By Abe Handler
Columbia Daily Spectator
January 28, 2005
Krishna Chaplain Gadadhara Pandit drew a large crowd for a vegetarian dinner in Lerner on Wednesday.
Amid the peacoats and denim of Morningside Heights, it is hard not to notice Gadadhara Pandit. Bareheaded and clad in plain, traditional robes, Columbia’s new Krishna chaplain stands out on campus.
After nearly four years of advising Columbia’s small Krishna community, Pandit has become a major part of some students’ lives on campus by leading a study group on an Eastern spiritual text and a series of weekly vegetarian cooking classes that draw over 100 students each session.
Hare Krishnaism is the American embodiment of a very old, monotheistic sect of Hinduism whose adherents chant “Hare Krishna Rama,” believed to be the name of God, as a form of worship. First brought to the West in 1965 when an elderly Bengali gentleman established a Krishna temple on the Lower East Side, Hare Krishnaism quickly gained popularity among non-Indians in the United States—adopting the name given to it by Western observers.
What began as a small, informal gathering of students with Chaplain Pandit has evolved into the Columbia University Bhakti Club, which now boasts over 400 members. The club’s mission is to introduce the spiritual culture of India to members of the Columbia community. Despite offering only minimal publicity for its cooking classes, the Bhakti Club hosts the most well-attended weekly event in Lerner.
Indian-born and raised in Los Angeles, Pandit first realized his calling as a young man working in his father’s import/export business in the eastern United States.
Pandit returned to India for one year to travel and study at a monastery in Bombay before joining a monastic order on the Lower East Side and teaching an accredited course on the Bhavag Gita, the primary spiritual text of India, at SUNY Albany.
It was then that he accepted an invitation from his friend Li Wa—a Ph.D. candidate in biology turned Columbia law student—to advise a small study group and cooking circle of Columbia students that met in Wa’s apartment. Seeking to promote spirituality and a non-violent vegetarianism, this group developed the weekly cooking classes that outgrew two prior spaces on the way to the current location in Lerner.
Inspired by spiritual principles enshrined in the Bhagavad Gita, the Bhakti Club’s cooking classes arose out of a philosophy of non-violence that Pandit said “extends not just to human beings but also to animals.” Because Pandit believes his cooking to be a form of worship, the monk does not taste the food while cooking because his creations are intended for God.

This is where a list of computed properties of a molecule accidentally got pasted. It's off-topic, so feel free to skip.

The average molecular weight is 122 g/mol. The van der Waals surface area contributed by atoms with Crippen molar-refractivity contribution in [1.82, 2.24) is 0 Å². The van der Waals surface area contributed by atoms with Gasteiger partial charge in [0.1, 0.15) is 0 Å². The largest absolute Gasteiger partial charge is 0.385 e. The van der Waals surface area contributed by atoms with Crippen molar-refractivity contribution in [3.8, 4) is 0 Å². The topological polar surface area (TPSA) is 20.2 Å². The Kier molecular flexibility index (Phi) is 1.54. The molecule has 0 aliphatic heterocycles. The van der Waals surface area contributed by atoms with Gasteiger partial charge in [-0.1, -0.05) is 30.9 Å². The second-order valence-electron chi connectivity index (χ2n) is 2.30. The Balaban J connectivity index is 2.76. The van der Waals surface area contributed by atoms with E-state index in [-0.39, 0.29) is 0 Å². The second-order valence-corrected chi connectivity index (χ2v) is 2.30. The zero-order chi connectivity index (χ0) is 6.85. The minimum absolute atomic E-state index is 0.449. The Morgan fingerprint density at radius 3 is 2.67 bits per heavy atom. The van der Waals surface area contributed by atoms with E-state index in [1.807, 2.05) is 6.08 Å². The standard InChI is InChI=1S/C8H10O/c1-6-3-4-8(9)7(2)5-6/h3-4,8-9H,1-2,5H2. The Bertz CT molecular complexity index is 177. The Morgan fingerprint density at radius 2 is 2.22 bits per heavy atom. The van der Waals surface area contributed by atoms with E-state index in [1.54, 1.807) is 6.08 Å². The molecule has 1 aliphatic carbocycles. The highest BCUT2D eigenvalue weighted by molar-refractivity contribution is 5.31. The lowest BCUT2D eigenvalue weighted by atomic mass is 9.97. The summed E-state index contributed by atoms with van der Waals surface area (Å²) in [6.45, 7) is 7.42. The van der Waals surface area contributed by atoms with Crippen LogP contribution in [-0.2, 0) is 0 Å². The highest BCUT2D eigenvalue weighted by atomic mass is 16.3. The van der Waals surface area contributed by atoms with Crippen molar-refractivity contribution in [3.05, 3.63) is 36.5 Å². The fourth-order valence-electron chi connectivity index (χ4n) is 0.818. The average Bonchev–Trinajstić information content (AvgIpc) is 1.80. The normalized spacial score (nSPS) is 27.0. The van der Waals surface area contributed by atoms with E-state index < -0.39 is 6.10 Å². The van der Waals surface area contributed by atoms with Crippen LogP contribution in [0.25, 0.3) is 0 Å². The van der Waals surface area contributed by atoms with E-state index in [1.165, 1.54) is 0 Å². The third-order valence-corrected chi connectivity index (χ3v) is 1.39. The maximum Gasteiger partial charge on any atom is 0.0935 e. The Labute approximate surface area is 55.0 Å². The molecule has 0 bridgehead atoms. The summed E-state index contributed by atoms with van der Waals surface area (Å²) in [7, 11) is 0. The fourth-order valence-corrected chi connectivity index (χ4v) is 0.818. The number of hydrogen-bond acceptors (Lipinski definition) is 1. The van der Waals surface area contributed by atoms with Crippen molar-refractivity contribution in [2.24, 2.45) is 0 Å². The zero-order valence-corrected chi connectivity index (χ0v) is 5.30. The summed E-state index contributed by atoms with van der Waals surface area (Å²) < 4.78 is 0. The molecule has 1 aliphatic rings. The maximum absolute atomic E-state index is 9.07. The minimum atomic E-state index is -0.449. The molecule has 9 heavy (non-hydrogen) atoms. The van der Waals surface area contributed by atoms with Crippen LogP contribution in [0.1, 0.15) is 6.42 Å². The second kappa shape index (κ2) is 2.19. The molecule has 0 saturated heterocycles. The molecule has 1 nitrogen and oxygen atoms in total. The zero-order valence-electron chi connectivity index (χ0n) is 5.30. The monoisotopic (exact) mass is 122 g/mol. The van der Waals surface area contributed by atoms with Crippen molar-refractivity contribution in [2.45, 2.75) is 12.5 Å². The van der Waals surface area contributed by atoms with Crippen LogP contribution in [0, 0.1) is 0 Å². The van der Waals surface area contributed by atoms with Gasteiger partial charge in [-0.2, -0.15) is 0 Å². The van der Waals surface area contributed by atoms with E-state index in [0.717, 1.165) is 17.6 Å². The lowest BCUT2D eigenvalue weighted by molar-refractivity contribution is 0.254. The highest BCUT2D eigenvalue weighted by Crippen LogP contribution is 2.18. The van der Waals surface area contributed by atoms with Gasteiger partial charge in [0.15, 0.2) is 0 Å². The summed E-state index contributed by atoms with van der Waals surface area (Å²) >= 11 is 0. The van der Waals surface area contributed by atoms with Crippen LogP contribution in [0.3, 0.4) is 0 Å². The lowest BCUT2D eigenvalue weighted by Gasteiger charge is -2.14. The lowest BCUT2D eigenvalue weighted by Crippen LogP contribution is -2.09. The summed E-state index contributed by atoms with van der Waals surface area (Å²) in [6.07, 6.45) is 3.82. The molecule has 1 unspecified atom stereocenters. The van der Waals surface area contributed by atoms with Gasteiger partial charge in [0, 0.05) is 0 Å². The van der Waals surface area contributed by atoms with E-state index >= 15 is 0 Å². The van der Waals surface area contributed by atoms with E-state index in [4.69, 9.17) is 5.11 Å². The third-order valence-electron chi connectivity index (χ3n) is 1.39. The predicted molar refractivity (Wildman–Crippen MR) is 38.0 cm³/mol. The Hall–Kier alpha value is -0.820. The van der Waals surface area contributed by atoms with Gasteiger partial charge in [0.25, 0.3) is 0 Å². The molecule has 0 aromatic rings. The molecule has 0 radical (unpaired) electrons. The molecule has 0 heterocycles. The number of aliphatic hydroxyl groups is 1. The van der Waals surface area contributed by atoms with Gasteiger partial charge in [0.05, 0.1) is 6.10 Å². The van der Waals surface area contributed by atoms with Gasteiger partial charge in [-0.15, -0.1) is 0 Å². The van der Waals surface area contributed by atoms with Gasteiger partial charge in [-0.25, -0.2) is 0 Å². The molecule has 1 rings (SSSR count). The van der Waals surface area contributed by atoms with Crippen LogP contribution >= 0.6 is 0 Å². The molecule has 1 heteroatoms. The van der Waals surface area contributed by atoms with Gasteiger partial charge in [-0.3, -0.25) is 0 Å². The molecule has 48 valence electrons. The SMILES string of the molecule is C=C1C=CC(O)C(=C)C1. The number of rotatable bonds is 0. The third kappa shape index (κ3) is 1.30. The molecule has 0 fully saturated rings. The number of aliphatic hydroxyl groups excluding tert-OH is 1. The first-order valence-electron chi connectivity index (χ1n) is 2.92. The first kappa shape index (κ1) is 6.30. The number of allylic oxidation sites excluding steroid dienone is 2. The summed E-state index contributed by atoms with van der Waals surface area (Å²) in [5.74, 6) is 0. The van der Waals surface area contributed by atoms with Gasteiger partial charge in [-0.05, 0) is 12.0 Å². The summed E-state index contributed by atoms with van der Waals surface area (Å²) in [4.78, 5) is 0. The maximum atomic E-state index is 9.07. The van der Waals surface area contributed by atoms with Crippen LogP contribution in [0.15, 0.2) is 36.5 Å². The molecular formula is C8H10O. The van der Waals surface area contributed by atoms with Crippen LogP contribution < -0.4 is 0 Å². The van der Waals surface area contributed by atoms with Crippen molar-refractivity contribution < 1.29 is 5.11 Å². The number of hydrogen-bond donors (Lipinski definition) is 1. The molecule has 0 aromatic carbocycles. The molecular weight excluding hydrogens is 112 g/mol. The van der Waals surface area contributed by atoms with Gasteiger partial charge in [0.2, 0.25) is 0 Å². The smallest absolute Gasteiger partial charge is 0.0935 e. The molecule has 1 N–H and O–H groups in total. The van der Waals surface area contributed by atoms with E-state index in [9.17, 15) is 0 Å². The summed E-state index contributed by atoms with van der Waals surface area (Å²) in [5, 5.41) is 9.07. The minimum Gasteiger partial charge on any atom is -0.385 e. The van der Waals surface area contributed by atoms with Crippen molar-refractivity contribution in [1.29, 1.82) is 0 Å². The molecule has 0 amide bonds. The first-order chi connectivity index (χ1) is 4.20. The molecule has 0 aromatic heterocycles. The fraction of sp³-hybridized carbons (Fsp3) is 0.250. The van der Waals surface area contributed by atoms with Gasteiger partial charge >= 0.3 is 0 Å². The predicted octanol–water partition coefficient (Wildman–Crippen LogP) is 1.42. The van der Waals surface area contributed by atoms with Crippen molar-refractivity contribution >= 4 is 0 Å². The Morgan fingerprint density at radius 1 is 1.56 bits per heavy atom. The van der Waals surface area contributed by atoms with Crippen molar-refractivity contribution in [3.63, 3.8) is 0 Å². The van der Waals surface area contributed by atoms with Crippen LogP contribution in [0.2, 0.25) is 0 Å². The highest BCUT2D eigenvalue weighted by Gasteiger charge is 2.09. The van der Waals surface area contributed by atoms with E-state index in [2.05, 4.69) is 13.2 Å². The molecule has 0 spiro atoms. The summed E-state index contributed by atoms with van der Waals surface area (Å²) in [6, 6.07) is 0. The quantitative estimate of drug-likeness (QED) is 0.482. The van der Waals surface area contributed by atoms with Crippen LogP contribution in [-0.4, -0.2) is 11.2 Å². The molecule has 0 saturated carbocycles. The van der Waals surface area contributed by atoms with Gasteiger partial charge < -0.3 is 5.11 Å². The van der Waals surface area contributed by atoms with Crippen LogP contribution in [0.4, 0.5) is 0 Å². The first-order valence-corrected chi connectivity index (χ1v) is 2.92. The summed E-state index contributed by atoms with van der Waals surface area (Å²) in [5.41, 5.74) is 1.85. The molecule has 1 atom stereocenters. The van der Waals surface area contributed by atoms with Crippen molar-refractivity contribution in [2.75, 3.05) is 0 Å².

“We wanted to introduce spirituality and vegetarianism in a way which would allow people of different cultures to feel comfortable,” Pandit said. He began last Wednesday’s class with a warning to new attendees: “Don’t worry. Nothing strange is going to take place.”
Though the religion’s principles are of Asian origin, it has long fought the perception that it is a Western-originated cult.
“When you bring something that is so deep-rooted in one part of the world and transport it to a completely different culture in a different part of the world, there is a good chance that it will stick out like a sore thumb,” Pandit said.
Pandit’s application for University chaplaincy was approved last fall. Columbia has 17 chaplains, whose primary jobs are to serve as spiritual advisers to the University community.
Pandit emphasized that Krishnas believe they are worshiping the same God as that of common Western monotheistic religions. He added that Krishnas respect all forms of prayer. “If all worship God in a sincere way, all will attain the same goal,” Pandit said.
Regardless of theology, the large crowds each Wednesday in Lerner seem drawn to Pandit’s classes from motivations ranging from spiritual curiosity to vegetarian epicureanism to the traditional college impetus: free food.
While GS student Peter Goliszewski has long attended the classes to learn about Krishna spirituality, SEAS graduate student Theodore Kengre is drawn to the gatherings by the perceived health benefits of vegetarianism.
“I appreciate hearing about his philosophy,” said regular attendee Ezra Koenig, CC ’06. “I don’t just come here for the food.”
Another audience member said, “I’m a vegetarian. It’s hard to get vegetarian food around Columbia … You can only eat salads and sandwiches for so long.”
Although most popular with undergraduates, Pandit emphasizes that the Bhakti Club’s classes draw students from many backgrounds and University affiliations.
Vegetarian dinners are held at 7 p.m. each Wednesday in Lerner party space. Bhavag Gita study groups are held at 5 p.m. each Friday in 502 West Lerner.
“The club is helping like-minded students form deep spiritual friendships,” Pandit said. “For me, that’s very satisfying.”